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Sex and the City 2 – Keisha, Email Marketing Executive

“Sex & The City 2 is set in Abu Dhabi, and it always makes me want to be in the UAE on a girls’ trip.”

The lives and loves of the Sex and the City girls enthralled a generation. Their love of fashion, close-knit friendships and glamorous lives were a source of inspiration the whole world over. Who didn’t make a serious fashion faux pas thanks to Carrie Bradshaw? However, it’s not the fashion that’s inspiring our Email Marketing Executive, Keisha, this time – it’s the dreamy location of the second film that’s calling to her. While the sun has been shining during lockdown thus far, it’s certainly not felt warm and that’s where this film sweeps in. You can practically feel the hot desert heat as you watch the girls travel in for a week of fun in Abu Dhabi.

Fun fact: While the glamour of Sex and the City 2 is undoubtedly UAE, it was actually filmed in Morocco after the Emirati authorities refused to allow it to be filmed there due to the fact that the title contained the word sex.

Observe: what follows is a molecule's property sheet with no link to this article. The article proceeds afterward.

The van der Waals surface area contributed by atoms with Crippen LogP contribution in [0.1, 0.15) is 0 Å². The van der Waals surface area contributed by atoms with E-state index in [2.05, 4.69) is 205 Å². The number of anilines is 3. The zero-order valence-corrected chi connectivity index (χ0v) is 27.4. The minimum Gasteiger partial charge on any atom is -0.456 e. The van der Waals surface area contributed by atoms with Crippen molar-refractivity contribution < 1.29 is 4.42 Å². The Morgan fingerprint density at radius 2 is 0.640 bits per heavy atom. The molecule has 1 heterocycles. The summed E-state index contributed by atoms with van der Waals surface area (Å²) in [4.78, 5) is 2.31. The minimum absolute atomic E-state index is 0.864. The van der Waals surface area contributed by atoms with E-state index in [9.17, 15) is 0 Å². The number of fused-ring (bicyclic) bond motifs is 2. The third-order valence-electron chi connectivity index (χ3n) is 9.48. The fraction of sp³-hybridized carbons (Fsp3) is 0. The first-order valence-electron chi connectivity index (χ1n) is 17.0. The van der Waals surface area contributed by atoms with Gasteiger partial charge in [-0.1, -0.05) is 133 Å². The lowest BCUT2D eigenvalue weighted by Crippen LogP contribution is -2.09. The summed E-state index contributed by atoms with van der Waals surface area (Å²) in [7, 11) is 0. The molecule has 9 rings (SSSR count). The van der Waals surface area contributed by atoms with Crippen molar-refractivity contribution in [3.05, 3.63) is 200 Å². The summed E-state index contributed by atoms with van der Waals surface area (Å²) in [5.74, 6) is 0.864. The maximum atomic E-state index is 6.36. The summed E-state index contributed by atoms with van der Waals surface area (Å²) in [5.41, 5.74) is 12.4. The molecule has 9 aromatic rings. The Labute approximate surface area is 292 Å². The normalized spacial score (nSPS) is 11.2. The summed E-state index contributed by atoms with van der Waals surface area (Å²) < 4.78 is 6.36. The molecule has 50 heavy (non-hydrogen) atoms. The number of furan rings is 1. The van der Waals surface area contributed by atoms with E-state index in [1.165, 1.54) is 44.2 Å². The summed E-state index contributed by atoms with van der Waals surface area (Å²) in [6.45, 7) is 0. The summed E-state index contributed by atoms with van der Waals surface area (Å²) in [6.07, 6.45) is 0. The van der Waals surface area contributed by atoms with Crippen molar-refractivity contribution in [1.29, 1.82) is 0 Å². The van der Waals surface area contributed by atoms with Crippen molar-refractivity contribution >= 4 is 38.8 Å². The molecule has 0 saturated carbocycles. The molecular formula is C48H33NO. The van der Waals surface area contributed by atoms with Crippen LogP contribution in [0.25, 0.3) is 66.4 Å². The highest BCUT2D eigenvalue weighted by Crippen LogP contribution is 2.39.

Dirty Rotten Scoundrels – Polly, Social Media Executive

“The first time I saw this film I genuinely almost wet myself laughing. At the time I was about 13, and not only did it make me want to visit the South of France like never before, but it ignited a love for classic 80s films, that the comedies today just don’t match up to! Anything with Steve Martin is a must-watch, but this one tops the list.”

Set in the fictional town of Beaumont-Sur-Mer in the South of France, Dirty Rotten Scoundrels has everything: gambling, cons, romance and obviously lots of laughs. Plus, it makes you feel as though you are sunning it up on the Cotê d’Azur, just whack the central heating up a bit and you’re there!


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Mamma Mia – Helen, Email Marketing Manager

“Cheesy as hell, but Mamma Mia always transports me to the sparkling blue shores of the Greek Islands, plus it’s a feel-good classic for when you need perking up.”